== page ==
I knew it was a risky decision, but deep inside the core of my being yearned for a chance to step away from the twenty-four/seven vigilance of my everyday life. What I must cope with every single day regularly depleted my emotional strength. To maintain my sanity, I needed to replenish my resources.

second honeymoon

Thus, on Wednesday evening, December 18, 1974, we settled into the Commodore Hotel, a grand, old hotel with a three-story lobby blinking with crystal chandeliers. New Orleans favored us with pleasant weather, a little above average temperature for that time of year. We explored blocks and blocks of the French Quarter and the Garden District on foot. We had a list of galleries to visit and restaurants to try. I also wanted to show Jay the places I hung out in when I spent my nineteenth summer in this fascinating city, my very first solo adventure.

Betsy’s sleep patterns set our mealtimes. An energetic, restless child, she found remaining still and quiet in a restaurant highchair for over ten minutes past her limit. Instead, we fed her little picnics in quiet corners of the city. Then we nestled her in her umbrella stroller and took in the sights until she fell asleep. At that point, we ducked into the nearest restaurant for a quiet, gastric feast. On the evening of our anniversary, we entrusted her to the hotel’s certified childcare worker. Betsy and this competent, kind woman meshed so well together, I wished I could take the caretaker home with us.

unexpected welcome home

Returning to Chicago after midnight on Sunday, we crept silently into the house. We intended to drop everything and slip into bed, but Jay noticed a vast pile of mail on the dining room table. Some unexplainable urge impelled him to check through it. One envelope stopped him. A former law partner had sent a letter from his home address. Curious, Jay ripped it open. The note inside read, “This dropped in our mailbox. We’re happily settled in our place, but thought you might be looking for a bigger house. Best, Jack.”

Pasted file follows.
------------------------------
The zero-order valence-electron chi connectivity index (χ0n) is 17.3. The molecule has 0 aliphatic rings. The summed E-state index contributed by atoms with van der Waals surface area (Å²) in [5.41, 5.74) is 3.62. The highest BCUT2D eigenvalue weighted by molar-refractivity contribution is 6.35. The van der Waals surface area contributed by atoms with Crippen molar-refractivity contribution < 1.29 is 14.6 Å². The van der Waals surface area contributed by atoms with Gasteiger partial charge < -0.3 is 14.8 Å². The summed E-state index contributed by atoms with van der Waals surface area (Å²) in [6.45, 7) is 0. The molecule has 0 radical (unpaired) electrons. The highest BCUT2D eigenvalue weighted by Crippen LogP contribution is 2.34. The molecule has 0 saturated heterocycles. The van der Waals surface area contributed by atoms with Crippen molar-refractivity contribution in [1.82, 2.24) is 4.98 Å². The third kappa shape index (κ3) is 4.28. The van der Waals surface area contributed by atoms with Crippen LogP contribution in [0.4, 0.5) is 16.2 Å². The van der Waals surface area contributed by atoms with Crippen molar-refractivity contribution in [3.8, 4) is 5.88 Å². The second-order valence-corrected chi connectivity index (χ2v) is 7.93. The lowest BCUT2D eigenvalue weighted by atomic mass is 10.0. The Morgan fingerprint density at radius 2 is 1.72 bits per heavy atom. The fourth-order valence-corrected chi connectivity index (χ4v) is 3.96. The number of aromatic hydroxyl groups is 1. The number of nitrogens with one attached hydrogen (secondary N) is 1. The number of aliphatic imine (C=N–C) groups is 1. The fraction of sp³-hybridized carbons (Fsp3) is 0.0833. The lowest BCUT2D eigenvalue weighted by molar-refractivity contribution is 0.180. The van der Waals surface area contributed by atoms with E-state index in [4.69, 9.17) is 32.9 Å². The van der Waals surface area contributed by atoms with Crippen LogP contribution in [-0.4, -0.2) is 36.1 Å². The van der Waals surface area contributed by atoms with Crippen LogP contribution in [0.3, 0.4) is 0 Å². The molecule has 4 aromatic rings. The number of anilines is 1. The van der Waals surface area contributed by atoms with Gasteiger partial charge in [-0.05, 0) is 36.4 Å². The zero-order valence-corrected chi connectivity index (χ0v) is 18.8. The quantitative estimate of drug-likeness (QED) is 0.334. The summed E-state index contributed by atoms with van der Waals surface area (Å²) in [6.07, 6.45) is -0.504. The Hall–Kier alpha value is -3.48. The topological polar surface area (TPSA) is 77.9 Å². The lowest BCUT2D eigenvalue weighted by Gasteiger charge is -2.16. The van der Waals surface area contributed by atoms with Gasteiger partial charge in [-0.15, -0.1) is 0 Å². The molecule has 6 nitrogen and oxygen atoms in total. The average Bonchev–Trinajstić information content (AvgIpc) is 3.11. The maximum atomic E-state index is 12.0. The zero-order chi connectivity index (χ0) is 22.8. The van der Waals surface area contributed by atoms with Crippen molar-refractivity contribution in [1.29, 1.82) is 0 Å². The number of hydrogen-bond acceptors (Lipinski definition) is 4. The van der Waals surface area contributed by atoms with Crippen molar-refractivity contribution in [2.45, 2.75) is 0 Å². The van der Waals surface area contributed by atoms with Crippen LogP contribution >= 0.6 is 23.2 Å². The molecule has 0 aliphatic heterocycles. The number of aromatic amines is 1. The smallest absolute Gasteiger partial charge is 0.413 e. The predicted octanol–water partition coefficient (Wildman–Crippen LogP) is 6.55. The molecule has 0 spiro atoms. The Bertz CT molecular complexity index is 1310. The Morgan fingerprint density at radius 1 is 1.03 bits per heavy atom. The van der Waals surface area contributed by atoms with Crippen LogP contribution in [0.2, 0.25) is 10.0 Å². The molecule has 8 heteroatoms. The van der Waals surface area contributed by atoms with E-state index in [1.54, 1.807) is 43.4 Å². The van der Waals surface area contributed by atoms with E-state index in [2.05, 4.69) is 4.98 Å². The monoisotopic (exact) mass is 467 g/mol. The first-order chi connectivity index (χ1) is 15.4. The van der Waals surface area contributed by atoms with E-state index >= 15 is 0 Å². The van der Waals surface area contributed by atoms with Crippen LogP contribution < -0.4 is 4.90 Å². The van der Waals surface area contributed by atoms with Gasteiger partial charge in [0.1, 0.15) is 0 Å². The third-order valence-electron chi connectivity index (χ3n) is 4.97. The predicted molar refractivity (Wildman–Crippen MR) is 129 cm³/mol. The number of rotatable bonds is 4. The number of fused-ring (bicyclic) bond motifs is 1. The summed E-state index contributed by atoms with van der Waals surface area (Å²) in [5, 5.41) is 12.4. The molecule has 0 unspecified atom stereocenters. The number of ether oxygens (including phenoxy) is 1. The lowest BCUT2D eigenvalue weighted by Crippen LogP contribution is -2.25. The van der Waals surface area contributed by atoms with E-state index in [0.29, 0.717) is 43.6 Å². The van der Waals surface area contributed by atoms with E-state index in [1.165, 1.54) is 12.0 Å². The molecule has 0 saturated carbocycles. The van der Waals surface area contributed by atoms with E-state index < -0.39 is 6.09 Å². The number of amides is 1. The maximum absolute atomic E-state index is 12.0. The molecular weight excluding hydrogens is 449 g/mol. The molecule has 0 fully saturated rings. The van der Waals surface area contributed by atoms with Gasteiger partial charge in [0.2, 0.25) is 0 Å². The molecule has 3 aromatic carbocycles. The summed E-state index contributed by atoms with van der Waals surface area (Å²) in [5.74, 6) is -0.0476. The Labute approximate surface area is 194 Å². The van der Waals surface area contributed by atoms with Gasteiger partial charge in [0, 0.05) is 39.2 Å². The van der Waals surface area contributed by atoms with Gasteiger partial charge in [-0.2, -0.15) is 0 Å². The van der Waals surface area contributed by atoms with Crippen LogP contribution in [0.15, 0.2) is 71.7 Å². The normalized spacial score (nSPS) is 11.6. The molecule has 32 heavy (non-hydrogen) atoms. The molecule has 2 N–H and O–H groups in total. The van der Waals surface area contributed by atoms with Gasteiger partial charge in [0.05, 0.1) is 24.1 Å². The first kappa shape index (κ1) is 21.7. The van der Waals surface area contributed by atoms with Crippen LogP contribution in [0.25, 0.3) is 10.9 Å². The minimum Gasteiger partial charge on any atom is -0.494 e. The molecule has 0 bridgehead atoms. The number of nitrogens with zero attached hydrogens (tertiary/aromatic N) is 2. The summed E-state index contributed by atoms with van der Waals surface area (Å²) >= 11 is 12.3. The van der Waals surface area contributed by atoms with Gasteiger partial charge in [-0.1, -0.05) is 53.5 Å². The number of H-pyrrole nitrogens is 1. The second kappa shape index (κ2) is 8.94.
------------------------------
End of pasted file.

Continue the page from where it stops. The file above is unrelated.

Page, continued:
A flyer slipped out of the envelope. The McCormick Theological Seminary, it announced, was leaving its Lincoln Park campus and moving to a new site on the Southside of the city. The seminary was about to sell the whole campus. This included the administration and classroom buildings, the dormitories, the chapel, and the library. Most significant to us, they were also selling the fifty-two Victorian row houses that surrounded the campus.

Each morning on his way to the Fullerton “L” stop, Jay had often walked past these stately redbrick homes. He had not understood they were owned by an institution, let alone a seminary. Could one become ours? It seemed impossible.

dream the impossible dream

Betsy stirred in my arms. If she woke, it would be hours before I could get her back to sleep. So tiptoeing precariously up the winding staircase, I held my breath and winced when the door to the girls’ room creaked as I shoved it with my shoulder. I stopped. No one woke. I snuggled her next to Carrie in their double bed without bothering about pajamas. Despite the late hour, the flyer Jay had unearthed from the pile of mail had startled me into a fully alert state. Was there a chance that we might purchase one of those elegant row houses? I had to find out.